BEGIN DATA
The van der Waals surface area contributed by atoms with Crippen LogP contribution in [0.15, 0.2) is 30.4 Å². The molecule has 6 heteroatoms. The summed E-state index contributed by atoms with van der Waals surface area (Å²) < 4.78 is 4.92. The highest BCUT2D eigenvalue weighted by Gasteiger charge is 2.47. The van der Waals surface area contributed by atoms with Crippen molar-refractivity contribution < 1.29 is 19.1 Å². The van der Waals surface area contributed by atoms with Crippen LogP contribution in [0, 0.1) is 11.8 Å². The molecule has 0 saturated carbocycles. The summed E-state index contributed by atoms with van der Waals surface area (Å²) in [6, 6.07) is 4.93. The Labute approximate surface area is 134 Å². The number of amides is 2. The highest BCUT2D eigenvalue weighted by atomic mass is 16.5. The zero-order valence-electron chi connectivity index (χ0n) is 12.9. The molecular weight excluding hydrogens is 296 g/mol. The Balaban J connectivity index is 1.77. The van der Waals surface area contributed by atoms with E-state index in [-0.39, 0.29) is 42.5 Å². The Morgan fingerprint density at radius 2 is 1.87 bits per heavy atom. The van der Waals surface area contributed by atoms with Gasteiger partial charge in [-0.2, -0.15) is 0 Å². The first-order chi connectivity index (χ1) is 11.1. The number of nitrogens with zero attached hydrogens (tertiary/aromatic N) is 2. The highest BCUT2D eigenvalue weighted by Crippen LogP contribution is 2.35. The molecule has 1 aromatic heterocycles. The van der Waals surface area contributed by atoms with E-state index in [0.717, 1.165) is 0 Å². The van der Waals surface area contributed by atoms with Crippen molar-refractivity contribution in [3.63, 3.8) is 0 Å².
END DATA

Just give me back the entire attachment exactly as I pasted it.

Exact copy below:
The van der Waals surface area contributed by atoms with Crippen LogP contribution in [0.15, 0.2) is 30.4 Å². The molecule has 6 heteroatoms. The summed E-state index contributed by atoms with van der Waals surface area (Å²) < 4.78 is 4.92. The highest BCUT2D eigenvalue weighted by Gasteiger charge is 2.47. The van der Waals surface area contributed by atoms with Crippen molar-refractivity contribution < 1.29 is 19.1 Å². The van der Waals surface area contributed by atoms with Crippen LogP contribution in [0, 0.1) is 11.8 Å². The molecule has 0 saturated carbocycles. The summed E-state index contributed by atoms with van der Waals surface area (Å²) in [6, 6.07) is 4.93. The Labute approximate surface area is 134 Å². The number of amides is 2. The highest BCUT2D eigenvalue weighted by atomic mass is 16.5. The zero-order valence-electron chi connectivity index (χ0n) is 12.9. The molecular weight excluding hydrogens is 296 g/mol. The Balaban J connectivity index is 1.77. The van der Waals surface area contributed by atoms with E-state index in [-0.39, 0.29) is 42.5 Å². The Morgan fingerprint density at radius 2 is 1.87 bits per heavy atom. The van der Waals surface area contributed by atoms with Gasteiger partial charge in [-0.2, -0.15) is 0 Å². The first-order chi connectivity index (χ1) is 11.1. The number of nitrogens with zero attached hydrogens (tertiary/aromatic N) is 2. The highest BCUT2D eigenvalue weighted by Crippen LogP contribution is 2.35. The molecule has 1 aromatic heterocycles. The van der Waals surface area contributed by atoms with E-state index in [0.717, 1.165) is 0 Å². The van der Waals surface area contributed by atoms with Crippen molar-refractivity contribution in [3.63, 3.8) is 0 Å².